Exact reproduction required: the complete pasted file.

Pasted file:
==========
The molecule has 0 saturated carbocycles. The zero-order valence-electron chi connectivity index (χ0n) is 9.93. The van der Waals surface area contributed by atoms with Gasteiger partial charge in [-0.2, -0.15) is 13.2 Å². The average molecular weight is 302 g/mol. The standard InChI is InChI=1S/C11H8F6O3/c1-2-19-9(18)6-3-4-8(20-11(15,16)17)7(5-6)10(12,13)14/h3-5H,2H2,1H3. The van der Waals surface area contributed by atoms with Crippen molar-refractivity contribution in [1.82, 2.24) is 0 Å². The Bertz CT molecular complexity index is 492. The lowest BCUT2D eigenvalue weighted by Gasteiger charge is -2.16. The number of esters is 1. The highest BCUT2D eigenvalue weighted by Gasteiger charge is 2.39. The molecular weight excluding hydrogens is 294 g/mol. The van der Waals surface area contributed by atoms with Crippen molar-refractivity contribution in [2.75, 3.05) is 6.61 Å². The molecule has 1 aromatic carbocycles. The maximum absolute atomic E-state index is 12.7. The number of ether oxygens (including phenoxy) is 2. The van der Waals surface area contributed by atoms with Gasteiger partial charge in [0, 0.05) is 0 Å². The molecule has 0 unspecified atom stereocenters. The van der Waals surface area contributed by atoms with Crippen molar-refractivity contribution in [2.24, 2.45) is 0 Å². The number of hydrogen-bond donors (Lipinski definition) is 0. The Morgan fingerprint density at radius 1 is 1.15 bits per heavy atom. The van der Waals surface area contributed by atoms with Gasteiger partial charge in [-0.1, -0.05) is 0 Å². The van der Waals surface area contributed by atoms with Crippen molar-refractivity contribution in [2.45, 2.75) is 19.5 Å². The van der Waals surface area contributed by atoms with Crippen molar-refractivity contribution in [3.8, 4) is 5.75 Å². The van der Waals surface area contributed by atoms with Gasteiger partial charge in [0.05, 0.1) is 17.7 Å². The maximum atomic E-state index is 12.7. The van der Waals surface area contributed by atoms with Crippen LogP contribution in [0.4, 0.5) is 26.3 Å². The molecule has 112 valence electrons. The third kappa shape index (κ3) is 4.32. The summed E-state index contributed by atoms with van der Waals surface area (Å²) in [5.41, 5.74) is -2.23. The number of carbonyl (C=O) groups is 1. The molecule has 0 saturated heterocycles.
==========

The molecule has 0 saturated carbocycles. The zero-order valence-electron chi connectivity index (χ0n) is 9.93. The van der Waals surface area contributed by atoms with Gasteiger partial charge in [-0.2, -0.15) is 13.2 Å². The average molecular weight is 302 g/mol. The standard InChI is InChI=1S/C11H8F6O3/c1-2-19-9(18)6-3-4-8(20-11(15,16)17)7(5-6)10(12,13)14/h3-5H,2H2,1H3. The van der Waals surface area contributed by atoms with Crippen molar-refractivity contribution in [1.82, 2.24) is 0 Å². The Bertz CT molecular complexity index is 492. The lowest BCUT2D eigenvalue weighted by Gasteiger charge is -2.16. The number of esters is 1. The highest BCUT2D eigenvalue weighted by Gasteiger charge is 2.39. The molecular weight excluding hydrogens is 294 g/mol. The van der Waals surface area contributed by atoms with Crippen molar-refractivity contribution in [2.75, 3.05) is 6.61 Å². The molecule has 1 aromatic carbocycles. The maximum absolute atomic E-state index is 12.7. The number of ether oxygens (including phenoxy) is 2. The van der Waals surface area contributed by atoms with Gasteiger partial charge in [0, 0.05) is 0 Å². The molecule has 0 unspecified atom stereocenters. The van der Waals surface area contributed by atoms with Crippen molar-refractivity contribution in [2.24, 2.45) is 0 Å². The number of hydrogen-bond donors (Lipinski definition) is 0. The Morgan fingerprint density at radius 1 is 1.15 bits per heavy atom. The van der Waals surface area contributed by atoms with Gasteiger partial charge in [-0.1, -0.05) is 0 Å². The van der Waals surface area contributed by atoms with Crippen molar-refractivity contribution in [2.45, 2.75) is 19.5 Å². The van der Waals surface area contributed by atoms with Crippen molar-refractivity contribution in [3.8, 4) is 5.75 Å². The van der Waals surface area contributed by atoms with Gasteiger partial charge in [0.05, 0.1) is 17.7 Å². The maximum atomic E-state index is 12.7. The van der Waals surface area contributed by atoms with Crippen LogP contribution in [0.4, 0.5) is 26.3 Å². The molecule has 112 valence electrons. The third kappa shape index (κ3) is 4.32. The summed E-state index contributed by atoms with van der Waals surface area (Å²) in [5.41, 5.74) is -2.23. The number of carbonyl (C=O) groups is 1. The molecule has 0 saturated heterocycles.